EP: It’s a pretty big part of the identity of Omaha at this point, isn’t it?

JD: We have a belief that the sports initiative is a very important ingredient in the success of Omaha in terms of economic impact and the image of the city – the quality of life. The track record of success that we’ve built over the years has provided a solid foundation for developing credibility when we look at expanding the sports initiative. It has big economic impact in the community, it has a national image-building capacity for the community, and it’s also helped us build a reputation around the country for knowing how to host amateur sporting events, and we are aggressively expanding our sports presence in the city.

EP: The MOP trophy is named after your father. How did your family come to be involved with the CWS?

JD: That’s an interesting story. Way back when they came here, they were looking for local business leaders to run the show. So they found a local guy who owned the largest retail store here, and he did it for a while.

Then he passed away in 1963, and they convinced my father – who at first said “No way, I don’t want to do this – to take on the role of being the organizer of the event. And he also became the creator of the local organizing committee – CWS of Omaha, Inc. – which is a totally volunteer operation. He had never played baseball in his life, didn’t really want to do it, but it’s like the story we talked about a minute ago – he fell in love with the event, and the people who come here every year, and was actively involved for 27 years overall.

EP: Are you already planning farewell events for next year’s final series in Rosenblatt?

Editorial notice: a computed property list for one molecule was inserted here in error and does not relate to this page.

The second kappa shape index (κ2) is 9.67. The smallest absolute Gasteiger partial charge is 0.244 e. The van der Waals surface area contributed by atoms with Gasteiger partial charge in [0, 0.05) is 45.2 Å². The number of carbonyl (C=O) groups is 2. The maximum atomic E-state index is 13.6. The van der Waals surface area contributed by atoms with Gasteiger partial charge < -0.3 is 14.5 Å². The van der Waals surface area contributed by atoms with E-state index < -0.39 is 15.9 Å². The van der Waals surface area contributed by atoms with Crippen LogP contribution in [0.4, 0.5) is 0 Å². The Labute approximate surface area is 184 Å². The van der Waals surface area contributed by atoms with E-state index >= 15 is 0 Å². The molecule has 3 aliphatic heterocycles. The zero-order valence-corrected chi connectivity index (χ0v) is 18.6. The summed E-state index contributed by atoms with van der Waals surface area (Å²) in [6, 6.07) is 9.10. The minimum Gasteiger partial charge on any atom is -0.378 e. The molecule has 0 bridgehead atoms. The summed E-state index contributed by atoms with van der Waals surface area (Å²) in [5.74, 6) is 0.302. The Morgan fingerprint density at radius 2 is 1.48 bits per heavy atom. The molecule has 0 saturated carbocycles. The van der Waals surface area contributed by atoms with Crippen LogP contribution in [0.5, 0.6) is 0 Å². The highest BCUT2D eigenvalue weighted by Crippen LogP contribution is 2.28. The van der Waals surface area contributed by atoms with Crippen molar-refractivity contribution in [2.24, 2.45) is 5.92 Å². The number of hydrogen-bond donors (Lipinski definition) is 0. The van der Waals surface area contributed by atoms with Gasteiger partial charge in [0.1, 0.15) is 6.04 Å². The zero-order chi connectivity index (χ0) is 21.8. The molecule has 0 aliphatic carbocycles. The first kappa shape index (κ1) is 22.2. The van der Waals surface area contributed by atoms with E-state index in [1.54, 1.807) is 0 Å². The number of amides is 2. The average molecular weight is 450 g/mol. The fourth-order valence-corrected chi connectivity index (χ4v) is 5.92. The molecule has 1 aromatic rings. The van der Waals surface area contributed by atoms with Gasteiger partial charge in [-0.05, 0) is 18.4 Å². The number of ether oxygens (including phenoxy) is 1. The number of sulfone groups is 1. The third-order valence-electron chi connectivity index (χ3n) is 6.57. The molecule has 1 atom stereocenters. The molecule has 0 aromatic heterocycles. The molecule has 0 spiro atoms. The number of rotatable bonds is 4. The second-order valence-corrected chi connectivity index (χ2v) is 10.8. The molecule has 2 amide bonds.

JD: Yeah, we are, but we don’t have any specific plans yet. We want to make sure it’s a celebration that would be fitting for the home of the CWS for the last 60 years, and we want to celebrate what Rosenblatt has meant to college baseball, and the enjoyment of the event by fans and players. We’re not far down the road with a lot of specificity, but it’s on our to-do list.

EP: That’s going to be a tough ticket to get!

JD: Every year’s a tough ticket to get. But it’ll be even more fun next year.

EP: If someone is planning to make their first trip to the CWS, where would you suggest they go?

JD: The first thing people usually want to do is get their picture taken in front of the “Road to Omaha” statue. It’s become the icon of the DI men’s baseball championship. You can do that right out in front of the stadium.

If you get here the Friday before the event and go up, down, and around the stadium, you’ll find all kinds of things going on. There’s the NCAA fan fest hosted by the event’s corporate partners. There are various retail establishments up and down 13th street, and there’s a local eatery called Zesto’s which is a place most people don’t want to miss. You can go in there and get a banana shake or something.

The Doorly Zoo, we think is the best zoo in the country, and from an attendance standpoint, it’s #2 in the country, and it’s right there. About four blocks away is Lauritzen Gardens, which is a botanical park. The Old Market is the downtown development which is in the older buildings downtown, and our convention center and arena is there. The Space Museum has aviation displays, and it’s not too far from downtown.